This summer, research is being conducted by the College of Nursing’s inaugural Davis Undergraduate Summer Nursing Scholars. Seniors Elizabeth (Liz) Long and Teresa Yang, working with Professor Elizabeth Dowdell, PhD, RN, FAAN, are targeting their scholarly interests through the generosity of Hugh M. Davis ’83 MS, ’85 PhD; his wife, Pamela S. Davis; and their daughter, Olivia M. Davis ’13 BSN, who have pledged to establish an endowed fund for undergraduate participation in research as well as a newly created active fund for the same purpose, both of which bear their names. The purpose of the funds is to support undergraduate participation in faculty guided research.
Liz’s qualitative study “Policies and Perceptions of Human Trafficking: Examining Nurses’ Views on Human Trafficking Victims in the Emergency Department” addresses a gap in the literature regarding nurses’ perceptions of human trafficking, how an institution’s policies can affect the views of these nurses, and whether there are differences between Sexual Assault Nurse Examiners and registered nurses’ perceptions. Human trafficking victims are a unique patient population who have specific physical, sexual, and psychological health problems related to their captivity. Liz is an extern in the ED at the Hospital of the University of Pennsylvania this summer.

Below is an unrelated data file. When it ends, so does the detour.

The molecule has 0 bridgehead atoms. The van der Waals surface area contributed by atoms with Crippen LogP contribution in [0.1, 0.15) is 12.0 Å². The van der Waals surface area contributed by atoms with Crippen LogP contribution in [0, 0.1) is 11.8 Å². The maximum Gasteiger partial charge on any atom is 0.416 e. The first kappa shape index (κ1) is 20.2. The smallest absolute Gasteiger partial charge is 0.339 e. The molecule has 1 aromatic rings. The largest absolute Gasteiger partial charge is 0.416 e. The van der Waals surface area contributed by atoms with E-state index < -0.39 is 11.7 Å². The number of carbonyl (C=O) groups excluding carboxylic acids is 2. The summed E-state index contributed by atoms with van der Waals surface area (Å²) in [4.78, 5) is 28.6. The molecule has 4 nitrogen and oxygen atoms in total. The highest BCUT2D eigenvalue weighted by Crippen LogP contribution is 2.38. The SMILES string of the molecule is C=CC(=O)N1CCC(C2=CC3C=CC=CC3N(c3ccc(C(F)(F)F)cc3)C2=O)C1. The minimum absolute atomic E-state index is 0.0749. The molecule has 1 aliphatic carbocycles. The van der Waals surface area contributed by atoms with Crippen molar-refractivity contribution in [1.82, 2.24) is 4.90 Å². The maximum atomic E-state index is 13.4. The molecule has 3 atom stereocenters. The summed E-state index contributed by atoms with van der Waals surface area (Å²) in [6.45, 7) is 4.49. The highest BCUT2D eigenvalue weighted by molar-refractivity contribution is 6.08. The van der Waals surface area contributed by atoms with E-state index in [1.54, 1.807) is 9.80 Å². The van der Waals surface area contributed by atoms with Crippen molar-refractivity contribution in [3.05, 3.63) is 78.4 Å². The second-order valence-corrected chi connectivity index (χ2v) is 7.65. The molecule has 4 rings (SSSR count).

Teresa, also in the midst of an externship in the PICU at The Children’s Hospital of Philadelphia this summer, designed a quantitative pilot study “Using Technology to Increase the Safety of College Students”—an issue of growing concern from The White House. The primary goal of her project is to examine the relationships between the use of a smart phone accessible safety application, Circle of 6, and safety behaviors. By better understanding the use and integration of technology by a college age population, nurses can develop better screening, assessment, intervention, and education for safety with this generation.